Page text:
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By Dawn-Marie Hanrahan
Under a canopy of aged cedar trees, Pioneer Park in Ferndale, Washington, is home to one of the most distinctive collections of authentic log cabins in the United States. Built by early settlers in the 1800’s, these buildings were transported from various locations throughout Whatcom County to be preserved here in a village-like setting along the Nooksack River.

A short walk from Ferndale, the cabins reflect a long-ago life quite different from what we know today.

The cabin logs, enormous western red cedars, were horse-drawn from forest to mill, hand-hewn and constructed into cabins by the true grit of determined pioneers. The park offers visitors the opportunity to step back into the 1800’s … through the private homes, church, general store, post office, and one-room schoolhouse. Original furnishings and artifacts are on display throughout the cabins. Gifts and souvenirs are available for purchase at the general store.

Group and school tours can be arranged by contacting the Ferndale Heritage Society.  Individuals may follow a self-guided tour or request the services of on-site staff during open hours. Tillicum House offers a large reception room with full kitchen which can be reserved for special events or meetings. Restrooms are available on site.

The best times to come are May through September, when historic interpreters dressed in period attire give public tours, and the first weekend of December, when visitors are welcomed to an authentically decorated “Old-Fashioned Christmas in the Park.”  

Jenni House (1873): With a dancehall upstairs, this home also served as a stagecoach inn.
Barrett House (1874): Displays antiques, memorabilia and postal artifacts.
The Church (1876): The first church in Whatcom County.
Rogers House (1877): Serves as the Veterans’ Museum.
Lopas House (1879): Displays antiques and printing equipment.
City Jail (c1880)
Barr Barn (c1880): Displays antique farm equipment.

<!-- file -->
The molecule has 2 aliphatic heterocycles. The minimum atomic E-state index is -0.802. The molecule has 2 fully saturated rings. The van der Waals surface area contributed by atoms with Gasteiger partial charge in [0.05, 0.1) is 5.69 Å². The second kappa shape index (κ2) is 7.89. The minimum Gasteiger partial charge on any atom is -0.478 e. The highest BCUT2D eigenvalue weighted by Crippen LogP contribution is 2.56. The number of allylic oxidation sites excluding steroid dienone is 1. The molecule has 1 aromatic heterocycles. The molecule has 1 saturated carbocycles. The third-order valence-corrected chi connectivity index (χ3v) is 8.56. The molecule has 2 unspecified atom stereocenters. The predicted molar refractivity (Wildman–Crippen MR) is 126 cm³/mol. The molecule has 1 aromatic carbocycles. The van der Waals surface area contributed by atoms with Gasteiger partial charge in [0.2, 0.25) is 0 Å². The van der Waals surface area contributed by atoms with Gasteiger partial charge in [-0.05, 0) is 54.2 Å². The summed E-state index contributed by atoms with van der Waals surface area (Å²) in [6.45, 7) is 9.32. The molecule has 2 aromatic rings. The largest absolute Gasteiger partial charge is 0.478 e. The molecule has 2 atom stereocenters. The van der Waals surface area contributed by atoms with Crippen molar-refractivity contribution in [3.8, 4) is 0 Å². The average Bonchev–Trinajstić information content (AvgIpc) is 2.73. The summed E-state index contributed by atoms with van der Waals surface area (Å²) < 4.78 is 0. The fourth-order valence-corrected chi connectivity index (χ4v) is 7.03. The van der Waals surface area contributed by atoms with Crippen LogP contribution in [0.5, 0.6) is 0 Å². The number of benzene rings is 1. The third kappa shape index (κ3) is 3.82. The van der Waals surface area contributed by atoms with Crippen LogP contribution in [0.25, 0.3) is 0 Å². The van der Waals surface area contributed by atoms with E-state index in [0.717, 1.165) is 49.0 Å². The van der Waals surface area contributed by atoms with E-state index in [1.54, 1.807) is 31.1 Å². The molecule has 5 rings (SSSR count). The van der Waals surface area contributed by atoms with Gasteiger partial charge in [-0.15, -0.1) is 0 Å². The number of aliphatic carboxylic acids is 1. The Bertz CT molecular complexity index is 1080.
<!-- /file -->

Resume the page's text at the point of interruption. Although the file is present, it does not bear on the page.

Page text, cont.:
Shields House (1885): Completely furnished and an example of quality craftsmanship.
The Granary (1887): Displays original harvesting and milling tools.
Holeman House (1890): Replicates a traditional one-room schoolhouse.
Van Buren Post Office (1891): Converted to a 19th century bank.
Foster House (1895): Family home showcasing historic photographs and artifacts.
Tillicum House (1925): Available for public rental for meetings and events.  

With only seven traffic lights throughout Ferndale, this small-town attraction deserves to be a star on the map.

From Bellingham International Airport, take I-5 North to Exit 262 – Ferndale. Turn right onto Main Street, left at first traffic light past railroad underpass. The end of the street enters Pioneer Park.

Where to eat:
Chihuahua Mexican Family Restaurant
5694 3rd Ave., Ferndale, WA 98248. Tel: 360-384-5820
Authentic atmosphere, huge portions, reasonable price list and margaritas (designated driver recommended!). Dinner specials around $14.00.

Activities:
Hovander Farm Park and Tennant Lake Interpretive Center with Fragrance Garden
Take Ferndale Exit 262 off I-5. Go RIGHT onto Main Street one half mile, turn left onto Hovander Road at railroad underpass, then right on Nielsen Ave. Follow signs to Hovander Park and Tennant Lake Interpretive Center.  

Expansive park along the Nooksack River with farm animals and lookout tower.  Tennant Lake includes a boardwalk over the marshlands, with or without guide. Free.

Shopping:
The Glass Slipper
5778 2nd Avenue, Ferndale, WA 98248. Tel: 360-312-1967
Lori Leighton is owner of this artistically decorated gift shop featuring antiques, art, jewelry, collectibles and more. A gem of a find promoting local artists.
    
Contacts:
Ferndale Heritage Society
2004 Cherry St., Ferndale
Tour hours: 11:00 a.m. – 5:00 p.m.
Cost: $3 adult, $2 child
Phone: 360-384-6461

Hovander Park
Dennis Conner, Lead Park Manager
360-384-3444
dconner@co.whatcom.wa.us

Tennant Lake Interpretive Center and Fragrance Garden
Jim Edwards, Site Naturalist
360-384-3064
edwarjme@dfw.wa.gov

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